Blurb about the tornado tank in "Petersen's 4 wheel off

Being an avid offroader, i subsribe to Petersen's 4-wheel & Off-Road magazine. 4 wheelers like to use rhino liner on everything, from fenders, to underbodies, truck beds (duh), and complete inside floors of Jeeps. So since that guy covered his car in that rhino-linings, i guess they thought it would be cool to put his story in here about how he drove into a tornado;

"Rhino survives tornado"
"Steve Gren has taken the act of storm chasing to a whole new level. Not content to drive near a funnel cloud and videotape it for the evening news, Green has built a vehicle to with-stand the forces of a twister so he can drive into it. That's right, drive into it.
He did just that last summer, wheeling his converted Tough Truck racer into an F4-rated tornado in Kansas. He's not just some nut with adeath wish; Green has scientific data-collection equipment on board to help study the devastating storms. To protect himself from flying debris generated by the 150-mph-plus winds, Green liberally covered portions of the vehicle with a thick Rhino Lining coat. You can see it along the bottom of the truck in the photo. What was it like in the twister? 'I watched a tree levitate over the top of my vehicle while it was pelted with rocks, sticks, and other debris,' Green recounted. 'The inside of the tornado looked like the top of a cinnamon roll.' We'll never look at Cinnabon the same way again.




So, has anyone validated this guys story yet? I still think it's bogus.

-Ben
 
this Rhino press release has been all over the place, it is a distortion of what he did, he came close to what was at the time perhaps an F2 tornado, but there is no visual proof available (I should say, released for public viewing), to suggest that he actually was in the vortex.

Rhino liner is really pumping this for all it is worth, and the boys playing with the rhinolined truck are not in any hurry to step forward and deny.
 
I'll bet he gets about 5 miles per gallon with all that
coating due to poor wind flow.

Mike
 
That press release was sent out on PRNewswire... that's a service many media outlets use for those sorts of announcements.

Very few folks question what is sent out there. One thinks how someone would/could put something over on folks... but it obviously does/did happen.

But when that came out, and I heard about the problems with the "story", I told the folks at the outlet where I work to not run anything off PRNewswire on that supposed tornado penetration until firm proof was given.

The proof is in the video pudding... and I don't think it ever congealed.

mp
 
THe inside of a tornado looking like "the top of a cinnamon roll" just sounds like looking up at a striated wall cloud — which is what you'd see if you were close to the tornado without being inside it, and there would be rotary winds levitating trees there . . . but that's not really the same. The description would make even more sense if the funnel cloud was not on the ground. I can't remember what tornado this was in case I saw it on anyone's website, so I don't know if it actually looked like that at the time, though.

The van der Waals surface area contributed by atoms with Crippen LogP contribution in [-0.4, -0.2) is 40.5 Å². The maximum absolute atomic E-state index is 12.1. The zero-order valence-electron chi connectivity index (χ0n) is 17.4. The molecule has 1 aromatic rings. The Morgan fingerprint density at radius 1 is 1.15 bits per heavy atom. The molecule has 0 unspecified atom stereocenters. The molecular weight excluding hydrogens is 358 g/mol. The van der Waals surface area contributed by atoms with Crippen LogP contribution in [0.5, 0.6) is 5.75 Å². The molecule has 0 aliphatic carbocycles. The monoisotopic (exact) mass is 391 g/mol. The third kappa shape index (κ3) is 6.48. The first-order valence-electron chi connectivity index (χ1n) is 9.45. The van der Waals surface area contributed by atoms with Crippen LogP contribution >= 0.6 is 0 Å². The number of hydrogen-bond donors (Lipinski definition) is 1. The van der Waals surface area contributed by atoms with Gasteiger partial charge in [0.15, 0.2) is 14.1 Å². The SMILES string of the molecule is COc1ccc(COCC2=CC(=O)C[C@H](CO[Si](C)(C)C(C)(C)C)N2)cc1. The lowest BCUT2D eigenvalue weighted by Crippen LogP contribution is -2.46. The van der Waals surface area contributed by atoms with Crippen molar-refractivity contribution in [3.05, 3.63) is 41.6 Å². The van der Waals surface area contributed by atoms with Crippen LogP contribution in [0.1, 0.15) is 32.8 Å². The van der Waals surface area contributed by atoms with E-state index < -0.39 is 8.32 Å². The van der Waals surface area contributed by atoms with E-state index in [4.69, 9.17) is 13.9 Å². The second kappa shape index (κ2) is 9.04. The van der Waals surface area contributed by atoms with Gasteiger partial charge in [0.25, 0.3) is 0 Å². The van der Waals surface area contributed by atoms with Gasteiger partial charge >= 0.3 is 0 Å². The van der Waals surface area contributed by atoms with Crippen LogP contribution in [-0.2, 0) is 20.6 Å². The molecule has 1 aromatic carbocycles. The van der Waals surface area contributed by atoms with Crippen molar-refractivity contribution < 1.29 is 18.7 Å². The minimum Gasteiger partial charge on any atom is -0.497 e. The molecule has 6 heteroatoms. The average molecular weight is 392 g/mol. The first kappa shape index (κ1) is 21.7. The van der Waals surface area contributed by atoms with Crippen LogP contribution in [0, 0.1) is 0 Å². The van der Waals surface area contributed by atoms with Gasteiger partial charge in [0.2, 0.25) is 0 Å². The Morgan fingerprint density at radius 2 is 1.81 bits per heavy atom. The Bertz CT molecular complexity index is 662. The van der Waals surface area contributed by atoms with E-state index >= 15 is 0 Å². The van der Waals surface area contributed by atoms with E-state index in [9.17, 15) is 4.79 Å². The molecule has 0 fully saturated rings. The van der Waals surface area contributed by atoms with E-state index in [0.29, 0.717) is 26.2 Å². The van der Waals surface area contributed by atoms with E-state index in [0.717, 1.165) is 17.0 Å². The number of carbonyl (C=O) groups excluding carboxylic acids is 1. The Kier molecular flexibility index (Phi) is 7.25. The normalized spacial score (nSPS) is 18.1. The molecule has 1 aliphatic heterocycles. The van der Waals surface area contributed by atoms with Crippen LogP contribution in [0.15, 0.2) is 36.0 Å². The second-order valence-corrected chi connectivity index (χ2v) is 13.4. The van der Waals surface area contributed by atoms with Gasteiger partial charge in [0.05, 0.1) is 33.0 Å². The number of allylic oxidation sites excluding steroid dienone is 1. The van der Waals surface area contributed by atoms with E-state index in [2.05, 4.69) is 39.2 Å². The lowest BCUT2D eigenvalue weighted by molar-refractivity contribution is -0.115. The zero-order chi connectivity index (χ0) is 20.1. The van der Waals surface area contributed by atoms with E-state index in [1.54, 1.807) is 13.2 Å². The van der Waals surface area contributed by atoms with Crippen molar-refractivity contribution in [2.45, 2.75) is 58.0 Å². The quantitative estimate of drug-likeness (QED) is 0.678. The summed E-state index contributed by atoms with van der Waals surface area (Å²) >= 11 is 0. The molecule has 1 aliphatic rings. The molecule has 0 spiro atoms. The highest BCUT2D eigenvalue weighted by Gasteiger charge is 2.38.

So many 'news' stories are nothing more than thinly-veiled advertisements. The segments that show up in the local television news Health Report sections (many of them being prepackaged stories) are probably the most prominent examples. This particular magazine article does show a poorly-disguised bias, as the product itself was cited in the headline.

Tim
 
THe inside of a tornado looking like \"the top of a cinnamon roll\" just sounds like looking up at a striated wall cloud — which is what you'd see if you were close to the tornado without being inside it, and there would be rotary winds levitating trees there . . . but that's not really the same. The description would make even more sense if the funnel cloud was not on the ground. I can't remember what tornado this was in case I saw it on anyone's website, so I don't know if it actually looked like that at the time, though.

A condensation funnel not in contact with the ground can look like a cinnamon roll if you're looking straight up at it from very close range - like this funnel in Sunnyvale CA.....

http://tornado.sfsu.edu/geosciences/StormC.../Sunnyvale.html

As for Tornado Attack, the date of the alleged intercept was 6/12/2004. Looking at the pics on their page http://www.tornadoattack.com I think if they did drive through a tornado it would have had to have been the first Mulvane tornado, which was rated F0 (not F4). The strongest tornado that day was rated F3, and from looking at the pics on their page I don't think they got close enough to drive through that one. The first F0 didn't have a condensation funnel going all the way to the ground, so I think it's possible it could have looked like a cinnamon roll from underneath it (or at least very close by). Whether or not they were that close to it remains to be seen, although I won't form an opinion either way until I see footage or pictures that either proves or disproves their claims of driving into any of the tornadoes.
 
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